Friday, June 20, 2008

The Killer T-Cells

If I ever start a rock band, it will be called “The Killer T-Cells” in honor of my bout with melanoma. There’s a research report making the rounds in the media in which one patient (one!) was “cured” with immune cells cloned from his own body. News like this is interesting, but not very relevant. There are several avenues of research being pursued for patients with advanced melanoma, but nothing yet that’s shown a positive, repeatable benefit (other than interferon and interleukin-2). I’m all for a genetically engineered cure for melanoma, but I can’t hold my breath that long.

As a medical editor and teacher of journalism, I cast a very jaundiced eye at most of what passes for medical journalism in the general media. This is especially true about articles based on medical research. Advances in medicine tend to be incremental, which does not make for sexy headlines. Everyone wants a “breakthrough,” which are very few and far between. It says something about our hopes and fears that friends draw my attention to every article on melanoma they come across. Like me, they’re hoping for something better than what we’ve got. Based on the growing incidence of all forms of skin cancer, more money is being poured into melanoma research than ever before. Eventually, someone will strike upon something that’s far less toxic and/or more effective in treating the disease. My guess is it will be some cocktail of drugs, and not necessarily just one thing.

Some researchers believe that you never really cure melanoma. It can recur years later despite the absence of any symptoms. I have a good friend who had surgery for a large melanoma when he was in his 40s, and who went 14 years without any evidence of disease. Now, at age 60, the melanoma has recurred and he’s stage 4. Knowing that the cancer cells could wreck havoc at any time really forces you to rethink your life. It’s one thing to “battle cancer,” which is what I and thousands of other people are doing. It’s something else to live with cancer, once the current battle is over. That doesn’t involve surrender, but knowing how insidious melanoma is, you can never fully let down your guard. That’s a tough concept to wrap your head around, especially when you’re still in the throes of treatment as I am for a while longer.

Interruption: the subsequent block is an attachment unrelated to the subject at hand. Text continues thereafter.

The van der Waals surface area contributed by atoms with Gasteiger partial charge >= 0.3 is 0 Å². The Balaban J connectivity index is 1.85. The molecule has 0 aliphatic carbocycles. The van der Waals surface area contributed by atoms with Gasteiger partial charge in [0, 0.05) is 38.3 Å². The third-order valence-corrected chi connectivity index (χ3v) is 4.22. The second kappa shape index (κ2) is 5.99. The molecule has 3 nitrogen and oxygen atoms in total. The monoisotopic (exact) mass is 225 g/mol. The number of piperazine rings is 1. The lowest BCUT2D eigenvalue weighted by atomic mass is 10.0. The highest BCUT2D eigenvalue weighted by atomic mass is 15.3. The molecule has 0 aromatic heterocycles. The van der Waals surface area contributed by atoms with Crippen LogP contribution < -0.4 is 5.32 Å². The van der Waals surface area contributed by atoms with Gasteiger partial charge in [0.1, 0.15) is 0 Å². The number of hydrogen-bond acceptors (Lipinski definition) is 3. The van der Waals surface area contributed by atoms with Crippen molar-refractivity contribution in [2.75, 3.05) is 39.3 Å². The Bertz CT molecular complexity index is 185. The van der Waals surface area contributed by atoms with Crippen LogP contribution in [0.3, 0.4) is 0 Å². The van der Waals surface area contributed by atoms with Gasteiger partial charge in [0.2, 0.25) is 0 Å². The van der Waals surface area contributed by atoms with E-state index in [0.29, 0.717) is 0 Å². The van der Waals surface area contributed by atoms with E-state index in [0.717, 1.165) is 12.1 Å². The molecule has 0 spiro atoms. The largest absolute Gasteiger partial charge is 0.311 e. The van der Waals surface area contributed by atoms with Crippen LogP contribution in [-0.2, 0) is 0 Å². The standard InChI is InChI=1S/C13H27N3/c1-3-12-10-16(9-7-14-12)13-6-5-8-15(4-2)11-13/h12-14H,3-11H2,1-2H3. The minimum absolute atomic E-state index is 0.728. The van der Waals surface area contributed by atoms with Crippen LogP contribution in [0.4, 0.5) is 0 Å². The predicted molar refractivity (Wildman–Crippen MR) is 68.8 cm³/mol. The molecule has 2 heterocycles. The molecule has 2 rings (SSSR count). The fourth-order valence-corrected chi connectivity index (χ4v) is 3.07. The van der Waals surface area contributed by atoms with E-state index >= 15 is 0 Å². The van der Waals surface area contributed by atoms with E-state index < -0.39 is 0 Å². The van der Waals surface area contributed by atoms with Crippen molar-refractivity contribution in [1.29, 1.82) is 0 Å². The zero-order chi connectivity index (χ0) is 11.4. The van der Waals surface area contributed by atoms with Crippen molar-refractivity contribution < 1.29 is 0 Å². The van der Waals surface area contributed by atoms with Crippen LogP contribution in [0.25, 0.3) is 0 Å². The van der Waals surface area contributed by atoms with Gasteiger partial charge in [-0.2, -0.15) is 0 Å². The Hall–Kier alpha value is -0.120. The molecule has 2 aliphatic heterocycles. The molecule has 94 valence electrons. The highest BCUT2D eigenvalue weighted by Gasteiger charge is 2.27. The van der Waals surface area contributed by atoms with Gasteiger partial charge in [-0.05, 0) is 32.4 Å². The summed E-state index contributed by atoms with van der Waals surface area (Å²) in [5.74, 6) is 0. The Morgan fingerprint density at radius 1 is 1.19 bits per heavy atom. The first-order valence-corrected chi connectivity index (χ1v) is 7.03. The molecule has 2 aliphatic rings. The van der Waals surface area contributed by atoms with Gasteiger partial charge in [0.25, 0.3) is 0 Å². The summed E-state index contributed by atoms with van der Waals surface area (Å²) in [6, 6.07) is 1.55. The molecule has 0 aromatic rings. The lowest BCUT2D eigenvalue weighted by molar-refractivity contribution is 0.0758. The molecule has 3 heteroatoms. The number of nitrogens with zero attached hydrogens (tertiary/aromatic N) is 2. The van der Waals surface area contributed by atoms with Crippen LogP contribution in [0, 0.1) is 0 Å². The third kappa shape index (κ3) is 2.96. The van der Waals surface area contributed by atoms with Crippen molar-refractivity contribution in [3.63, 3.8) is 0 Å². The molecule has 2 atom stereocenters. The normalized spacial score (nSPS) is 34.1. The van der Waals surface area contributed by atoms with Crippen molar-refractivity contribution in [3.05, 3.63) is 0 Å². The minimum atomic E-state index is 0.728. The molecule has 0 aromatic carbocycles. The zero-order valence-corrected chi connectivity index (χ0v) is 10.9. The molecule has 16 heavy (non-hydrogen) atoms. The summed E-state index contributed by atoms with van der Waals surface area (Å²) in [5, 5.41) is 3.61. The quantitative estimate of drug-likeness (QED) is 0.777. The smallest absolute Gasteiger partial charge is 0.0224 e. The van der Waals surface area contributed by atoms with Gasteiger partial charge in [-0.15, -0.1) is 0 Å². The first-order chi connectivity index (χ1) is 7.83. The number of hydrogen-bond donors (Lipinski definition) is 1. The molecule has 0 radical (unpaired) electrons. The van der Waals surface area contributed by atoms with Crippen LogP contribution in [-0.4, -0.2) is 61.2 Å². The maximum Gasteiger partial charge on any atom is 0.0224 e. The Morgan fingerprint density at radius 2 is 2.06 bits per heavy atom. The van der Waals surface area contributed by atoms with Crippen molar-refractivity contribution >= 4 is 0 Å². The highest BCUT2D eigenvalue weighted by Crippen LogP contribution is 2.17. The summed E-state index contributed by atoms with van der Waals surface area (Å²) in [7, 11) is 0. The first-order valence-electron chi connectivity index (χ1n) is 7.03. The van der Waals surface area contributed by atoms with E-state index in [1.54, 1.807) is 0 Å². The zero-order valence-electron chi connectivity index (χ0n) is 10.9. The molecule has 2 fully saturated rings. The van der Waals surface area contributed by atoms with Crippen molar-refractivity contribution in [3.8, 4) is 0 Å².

1 comment:

Carl Pelz said...

Hi Peter, thanks for weighing in on these findings being the consummate journalist you are. Interesting to see how different media outlets took license to use the term "cure" to just sticking with facts (like the WSJ). Hope you actually get to feel good through this weekend with a break from the regimen.